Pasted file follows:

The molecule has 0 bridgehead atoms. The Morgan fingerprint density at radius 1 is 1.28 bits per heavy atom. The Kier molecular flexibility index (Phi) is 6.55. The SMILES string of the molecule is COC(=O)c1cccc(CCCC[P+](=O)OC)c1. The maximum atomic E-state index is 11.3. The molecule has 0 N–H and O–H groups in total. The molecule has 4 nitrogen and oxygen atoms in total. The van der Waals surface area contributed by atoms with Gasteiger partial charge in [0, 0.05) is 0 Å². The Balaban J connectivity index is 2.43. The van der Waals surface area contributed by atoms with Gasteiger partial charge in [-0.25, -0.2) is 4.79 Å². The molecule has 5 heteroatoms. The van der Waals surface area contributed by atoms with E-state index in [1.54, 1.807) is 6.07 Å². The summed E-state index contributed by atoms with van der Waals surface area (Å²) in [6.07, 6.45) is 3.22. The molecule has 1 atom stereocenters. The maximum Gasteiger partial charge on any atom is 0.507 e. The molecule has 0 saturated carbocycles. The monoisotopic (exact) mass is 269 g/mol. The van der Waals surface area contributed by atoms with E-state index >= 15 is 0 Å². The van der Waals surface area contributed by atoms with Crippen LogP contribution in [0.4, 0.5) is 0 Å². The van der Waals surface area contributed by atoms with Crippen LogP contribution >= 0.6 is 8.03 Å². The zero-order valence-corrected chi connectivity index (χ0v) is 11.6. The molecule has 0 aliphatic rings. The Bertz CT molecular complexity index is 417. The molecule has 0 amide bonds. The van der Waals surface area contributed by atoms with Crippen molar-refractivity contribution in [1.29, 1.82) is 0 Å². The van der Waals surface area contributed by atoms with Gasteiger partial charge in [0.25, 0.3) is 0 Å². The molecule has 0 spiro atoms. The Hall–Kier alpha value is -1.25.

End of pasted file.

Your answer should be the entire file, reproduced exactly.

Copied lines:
The molecule has 0 bridgehead atoms. The Morgan fingerprint density at radius 1 is 1.28 bits per heavy atom. The Kier molecular flexibility index (Phi) is 6.55. The SMILES string of the molecule is COC(=O)c1cccc(CCCC[P+](=O)OC)c1. The maximum atomic E-state index is 11.3. The molecule has 0 N–H and O–H groups in total. The molecule has 4 nitrogen and oxygen atoms in total. The van der Waals surface area contributed by atoms with Gasteiger partial charge in [0, 0.05) is 0 Å². The Balaban J connectivity index is 2.43. The van der Waals surface area contributed by atoms with Gasteiger partial charge in [-0.25, -0.2) is 4.79 Å². The molecule has 5 heteroatoms. The van der Waals surface area contributed by atoms with E-state index in [1.54, 1.807) is 6.07 Å². The summed E-state index contributed by atoms with van der Waals surface area (Å²) in [6.07, 6.45) is 3.22. The molecule has 1 atom stereocenters. The maximum Gasteiger partial charge on any atom is 0.507 e. The molecule has 0 saturated carbocycles. The monoisotopic (exact) mass is 269 g/mol. The van der Waals surface area contributed by atoms with E-state index >= 15 is 0 Å². The van der Waals surface area contributed by atoms with Crippen LogP contribution in [0.4, 0.5) is 0 Å². The van der Waals surface area contributed by atoms with Crippen LogP contribution >= 0.6 is 8.03 Å². The zero-order valence-corrected chi connectivity index (χ0v) is 11.6. The molecule has 0 aliphatic rings. The Bertz CT molecular complexity index is 417. The molecule has 0 amide bonds. The van der Waals surface area contributed by atoms with Crippen molar-refractivity contribution in [1.29, 1.82) is 0 Å². The van der Waals surface area contributed by atoms with Gasteiger partial charge in [0.25, 0.3) is 0 Å². The molecule has 0 spiro atoms. The Hall–Kier alpha value is -1.25.